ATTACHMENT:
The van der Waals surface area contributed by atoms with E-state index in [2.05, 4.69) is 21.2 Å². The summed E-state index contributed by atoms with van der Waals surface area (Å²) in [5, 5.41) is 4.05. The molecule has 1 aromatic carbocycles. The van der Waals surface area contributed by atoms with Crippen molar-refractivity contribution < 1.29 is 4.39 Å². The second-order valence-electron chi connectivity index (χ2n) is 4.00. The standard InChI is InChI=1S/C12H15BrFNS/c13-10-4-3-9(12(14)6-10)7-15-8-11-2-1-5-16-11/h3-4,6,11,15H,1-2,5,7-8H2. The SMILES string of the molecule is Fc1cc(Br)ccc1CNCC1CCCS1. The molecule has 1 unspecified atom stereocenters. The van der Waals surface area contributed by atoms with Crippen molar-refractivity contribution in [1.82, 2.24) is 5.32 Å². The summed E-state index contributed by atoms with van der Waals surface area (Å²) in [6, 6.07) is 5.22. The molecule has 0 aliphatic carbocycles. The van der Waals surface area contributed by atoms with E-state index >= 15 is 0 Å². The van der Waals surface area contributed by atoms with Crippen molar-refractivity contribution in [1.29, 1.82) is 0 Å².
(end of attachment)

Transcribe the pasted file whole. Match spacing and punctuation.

The van der Waals surface area contributed by atoms with E-state index in [2.05, 4.69) is 21.2 Å². The summed E-state index contributed by atoms with van der Waals surface area (Å²) in [5, 5.41) is 4.05. The molecule has 1 aromatic carbocycles. The van der Waals surface area contributed by atoms with Crippen molar-refractivity contribution < 1.29 is 4.39 Å². The second-order valence-electron chi connectivity index (χ2n) is 4.00. The standard InChI is InChI=1S/C12H15BrFNS/c13-10-4-3-9(12(14)6-10)7-15-8-11-2-1-5-16-11/h3-4,6,11,15H,1-2,5,7-8H2. The SMILES string of the molecule is Fc1cc(Br)ccc1CNCC1CCCS1. The molecule has 1 unspecified atom stereocenters. The van der Waals surface area contributed by atoms with Crippen molar-refractivity contribution in [1.82, 2.24) is 5.32 Å². The summed E-state index contributed by atoms with van der Waals surface area (Å²) in [6, 6.07) is 5.22. The molecule has 0 aliphatic carbocycles. The van der Waals surface area contributed by atoms with E-state index >= 15 is 0 Å². The van der Waals surface area contributed by atoms with Crippen molar-refractivity contribution in [1.29, 1.82) is 0 Å².